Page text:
News and Tribune

February 11, 2013

BETTER SAFE THAN SORRY: Weekend session offers lesson in gun safety


UTICA — “I would rather be safe than sorry.”

That is the phrase Tony Johnson had more than 100 people say twice in unison during a gun safety seminar Saturday at the Clark County Casting and Conservation Club.

Johnson, of Utica, is a long-time member of the organization and emceed the hour-long meeting.

In the midst of the debate over firearm regulations taking place in Washington, D.C. that is saturating national media, Johnson said it seemed appropriate to take a step away from the politics and focus on educating area youth on firearm safety. 

“We had a lot of young people here. They are the people who should start out learning about guns and gun safety,” Johnson said. “It is a big topic right now, and we just want to promote gun-safety awareness.”

Johnson opened the seminar with a PowerPoint presentation on gun-safety basics. The tips provided during the presentation included keeping your finger off the trigger until you are ready to shoot the firearm, always pointing the firearm in a safe direction, and never examining a loaded firearm by looking down its barrel.

While the suggestions may seem obvious to any gun user, Johnson said practicing gun-safety basics can be a matter of life and death.

“It can save your life and it can save your kids’ lives,” Johnson said gun-safety of awareness.

Following the PowerPoint presentation, several guest speakers addressed the audience, a mix of men, women and children.

Ricky Ferree, a manager at Lewis and Clark Gun Range in Utica, was asked by the club to share safety tips and talk about the importance of using gun-safety accessories, including safety glasses and ear protection.

“Safety is a thing that needs to be addressed at all ages, and all people need to know about it that have guns,” Ferree said.

He said that as a child, he and other kids had once found a gun and one of the other boys started playing with it and — not realizing the firearm was loaded — accidentally shot out a window. He said that close call inspires him to teach others about safety.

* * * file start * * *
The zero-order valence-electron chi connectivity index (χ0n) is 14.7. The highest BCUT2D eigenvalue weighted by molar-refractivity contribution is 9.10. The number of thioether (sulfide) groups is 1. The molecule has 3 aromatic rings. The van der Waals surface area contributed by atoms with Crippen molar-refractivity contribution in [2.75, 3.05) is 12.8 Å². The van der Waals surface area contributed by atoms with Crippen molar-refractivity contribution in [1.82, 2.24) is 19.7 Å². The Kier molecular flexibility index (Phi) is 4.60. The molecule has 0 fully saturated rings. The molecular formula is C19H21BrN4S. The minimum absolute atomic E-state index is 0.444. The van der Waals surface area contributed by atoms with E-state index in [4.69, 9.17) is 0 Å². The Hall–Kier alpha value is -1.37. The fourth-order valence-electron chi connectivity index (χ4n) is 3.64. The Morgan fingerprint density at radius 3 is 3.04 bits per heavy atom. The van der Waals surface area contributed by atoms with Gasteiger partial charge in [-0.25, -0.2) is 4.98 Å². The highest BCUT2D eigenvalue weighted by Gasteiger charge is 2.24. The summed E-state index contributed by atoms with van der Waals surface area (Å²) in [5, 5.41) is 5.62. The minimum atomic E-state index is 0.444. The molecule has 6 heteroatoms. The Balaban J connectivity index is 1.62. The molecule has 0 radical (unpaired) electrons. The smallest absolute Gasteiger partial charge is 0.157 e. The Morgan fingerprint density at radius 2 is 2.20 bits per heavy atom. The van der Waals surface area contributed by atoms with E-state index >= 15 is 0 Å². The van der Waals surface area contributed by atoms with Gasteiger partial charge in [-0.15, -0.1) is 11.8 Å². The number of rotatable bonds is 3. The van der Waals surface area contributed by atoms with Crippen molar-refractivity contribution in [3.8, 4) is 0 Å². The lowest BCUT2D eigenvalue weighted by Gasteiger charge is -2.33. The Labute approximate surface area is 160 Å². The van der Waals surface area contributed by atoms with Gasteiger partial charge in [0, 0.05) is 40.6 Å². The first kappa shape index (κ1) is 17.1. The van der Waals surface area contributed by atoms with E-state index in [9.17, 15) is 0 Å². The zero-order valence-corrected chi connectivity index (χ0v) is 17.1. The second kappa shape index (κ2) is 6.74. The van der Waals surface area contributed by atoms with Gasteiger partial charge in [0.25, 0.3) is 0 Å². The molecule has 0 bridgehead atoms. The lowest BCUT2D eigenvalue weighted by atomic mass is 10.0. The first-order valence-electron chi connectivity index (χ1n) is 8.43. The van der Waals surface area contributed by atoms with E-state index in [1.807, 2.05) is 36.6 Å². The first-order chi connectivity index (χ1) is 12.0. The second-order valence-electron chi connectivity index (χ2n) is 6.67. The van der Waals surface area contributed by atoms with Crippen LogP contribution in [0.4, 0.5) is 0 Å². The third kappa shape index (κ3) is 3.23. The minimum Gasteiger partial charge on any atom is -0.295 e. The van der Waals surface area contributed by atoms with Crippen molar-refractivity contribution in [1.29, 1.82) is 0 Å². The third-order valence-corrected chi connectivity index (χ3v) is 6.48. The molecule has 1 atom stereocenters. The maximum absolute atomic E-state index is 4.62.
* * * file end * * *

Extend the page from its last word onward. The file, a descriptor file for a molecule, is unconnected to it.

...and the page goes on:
“Maybe I can give back to these young guys and kids and will help them not be shot or [become a statistic],” Ferree said.

Ferree also took time to speak about the importance of using trigger locks on firearms.

Johnson shared a story with the crowd about when his grandchildren became old enough to run around his home and he made sure to put trigger locks on all his firearms they could come in contact with.

Speakers at the seminar also included conservation officers with Indiana Department of Natural Resources and deputies with Clark County Sheriff's Office.

The lawmen answered questions from those in attendance about the legalities of purchasing firearms, obtaining different types of permits and what you should tell an officer if you are stopped with a firearm in your vehicle.

Sgt. Dave Tenney and Maj. Chuck Adams of the Clark County Sheriff's Office both took questions.

“[Gun-safety events are important] so the public knows the safety of the firearms they are using and to make sure there are no accidental discharges or accidental shootings, especially in homes with children,” Tenney said.

Tenney, a firearms instructor with the sheriff's office, said gun-safety awareness is important for all gun users, from novice on up to the veteran gun owner.

“We at the sheriff's office train religiously with a lot of things we have gone though over and over,” he said. “It is still important and reiterates to us of the safety and refreshes our memory of what we need to do.”

Johnson said the lawmen added an extra element to the seminar and that he was appreciative they shared their expertise. 

“They did a great job,” Johnson said of the lawmen who took questions from audience. “I can't thank them enough.”

Tim Cook, of Jeffersonville, attended the seminar with his three boys, ages 7, 8 and 10.

“There no such thing as gun control — it's gun education,” he said. “We have three smaller boys, so we wanted them to be educated as soon as possible.”

Cook said the seminar provided useful information, but that he also takes steps at his home to promote gun safety.

“We have given the boys safety [information] about the guns we have in the house just so that they see what they are and they are not as curious if they already know what it is.”

Clark County resident Harvey Gruenwald said he owns firearms for personal defense and said he came to the seminar because he feels the more you know about gun safety, the better.

“Learning is always something valuable,” he said. “You can always pick up something.”